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Every 40 seconds, a company gets hit by a ransomware attack. Ransomware is malicious software that cybercriminals use to hold your computer or computer files for ransom, demanding payment from you to get them back. It hits the device when navigating through various hacked websites, downloading a file or clicking a wrong link. Sadly, ransomware is becoming an increasingly popular way for malware authors to extort money from companies and consumers alike.

In the coming years, Ransomware will be more and more a news topic. Unfortunately, it’s very sophisticated and hugely disruptive to your operations. Use our seven tips to make sure the next news story will not be about your company.

7 easy steps to protect against ransomware


1. Back up your most important files regularly

Ransomware isn’t effective if you have a recent backup of your data. You can choose from many cloud-based backup services, or you can purchase an external hard drive.

Ideally, backup activity should be diversified, so that the failure of any single point won’t lead to the irreversible loss of data. Store one copy in the cloud, and the other on offline physical media.

2. Do not open suspicious-looking attachments

If you receive an email from an unfamiliar person asking you to click a link or open an attached file? It’s better you do not open it. There’s a good chance it’s a virus or other malware that may infect your computer.

Not only does this apply to messages sent by unfamiliar people but also to senders who you believe are your acquaintances. Phishing emails may masquerade as notifications from a delivery service, an e-commerce resource, a law enforcement agency, or a banking institution.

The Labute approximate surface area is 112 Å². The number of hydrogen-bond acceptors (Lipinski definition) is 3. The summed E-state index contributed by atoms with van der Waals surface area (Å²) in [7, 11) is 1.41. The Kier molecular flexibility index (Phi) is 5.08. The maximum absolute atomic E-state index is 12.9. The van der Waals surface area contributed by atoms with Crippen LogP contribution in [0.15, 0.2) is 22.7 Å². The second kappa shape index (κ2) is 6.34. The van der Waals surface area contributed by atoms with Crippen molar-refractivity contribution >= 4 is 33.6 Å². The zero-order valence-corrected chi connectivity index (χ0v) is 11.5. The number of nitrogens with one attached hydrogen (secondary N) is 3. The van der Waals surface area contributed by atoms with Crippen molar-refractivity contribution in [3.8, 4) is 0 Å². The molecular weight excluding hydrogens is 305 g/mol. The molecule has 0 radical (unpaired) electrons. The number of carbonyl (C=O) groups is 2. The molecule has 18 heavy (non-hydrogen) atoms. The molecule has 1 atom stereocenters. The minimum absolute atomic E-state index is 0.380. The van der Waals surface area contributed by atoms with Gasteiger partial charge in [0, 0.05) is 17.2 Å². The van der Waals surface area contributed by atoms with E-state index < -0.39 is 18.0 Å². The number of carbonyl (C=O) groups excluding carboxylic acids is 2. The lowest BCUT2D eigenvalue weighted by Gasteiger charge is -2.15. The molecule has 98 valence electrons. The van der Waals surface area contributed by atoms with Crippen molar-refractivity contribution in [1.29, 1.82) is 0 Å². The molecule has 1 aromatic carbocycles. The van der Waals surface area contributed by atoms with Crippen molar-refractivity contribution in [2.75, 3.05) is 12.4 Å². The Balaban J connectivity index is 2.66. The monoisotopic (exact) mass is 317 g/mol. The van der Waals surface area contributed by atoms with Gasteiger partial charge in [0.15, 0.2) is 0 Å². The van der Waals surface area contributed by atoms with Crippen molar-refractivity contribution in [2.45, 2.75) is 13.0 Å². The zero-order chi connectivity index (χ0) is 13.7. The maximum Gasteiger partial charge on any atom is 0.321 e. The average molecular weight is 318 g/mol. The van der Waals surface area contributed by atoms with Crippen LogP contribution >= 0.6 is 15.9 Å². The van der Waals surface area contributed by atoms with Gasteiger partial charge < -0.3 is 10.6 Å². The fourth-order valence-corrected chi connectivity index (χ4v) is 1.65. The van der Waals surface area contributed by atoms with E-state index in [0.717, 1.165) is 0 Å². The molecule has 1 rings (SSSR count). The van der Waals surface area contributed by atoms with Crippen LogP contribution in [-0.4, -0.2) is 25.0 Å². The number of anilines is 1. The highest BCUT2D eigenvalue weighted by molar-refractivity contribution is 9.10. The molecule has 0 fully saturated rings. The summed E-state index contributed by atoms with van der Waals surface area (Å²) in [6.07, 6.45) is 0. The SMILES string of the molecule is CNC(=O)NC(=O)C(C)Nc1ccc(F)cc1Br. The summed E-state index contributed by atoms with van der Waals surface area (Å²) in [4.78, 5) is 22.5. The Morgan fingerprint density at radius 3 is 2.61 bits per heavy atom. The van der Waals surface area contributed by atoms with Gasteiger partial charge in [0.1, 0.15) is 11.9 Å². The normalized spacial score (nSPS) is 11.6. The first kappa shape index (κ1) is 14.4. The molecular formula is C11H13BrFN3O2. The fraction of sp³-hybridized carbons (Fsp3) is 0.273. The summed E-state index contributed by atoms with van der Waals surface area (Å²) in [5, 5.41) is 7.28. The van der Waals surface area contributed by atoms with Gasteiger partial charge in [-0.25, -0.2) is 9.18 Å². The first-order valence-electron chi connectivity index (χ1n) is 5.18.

Some viruses can even take over your email account. If you receive a suspicious message that appears to be from a friend, send them a fresh email about it (don’t just reply) to ensure they actually sent the message in the first place.

3. Update your computer’s operating system regularly

Patch and keep your operating system, antivirus, Java, Adobe Flash Player and other software up-to-date.

4. Use a modern browser

Modern browsers-such as the latest version of Chrome, Firefox and Microsoft Edge-have built-in protections against some types of viruses and malware. The browser can warn you about potential dangers before you get phished or download a virus. Always update your browser to the most current version to stay ahead of these threats.

5. Instantly turn off the Internet connection, when a suspicious process is spotted on your computer.

This is particularly efficient at an early stage of the attack because the ransomware won’t get the chance to establish a connection with its Command and Control server and thus cannot complete the encryption routine.

6. Work in the cloud

Criminals have a harder time hacking big companies like Google. If you use programs like Google Docs, your documents aren’t actually stored on your computer and will still be accessible if you get hit with ransomware.

7. Use strong passwords

Set unique passwords for different accounts to reduce the potential risk. And change these passwords regularly, every quarter. Never write down your passwords. Instead, use a tool that is designed to keep your passwords safe.

Take Steps to be Safe

It’s is best to make sure that your company never is a ransomware victim. Reduce the changes of pirates holding up your computer and employ the above measures to ensure a higher level of defence against ransomware.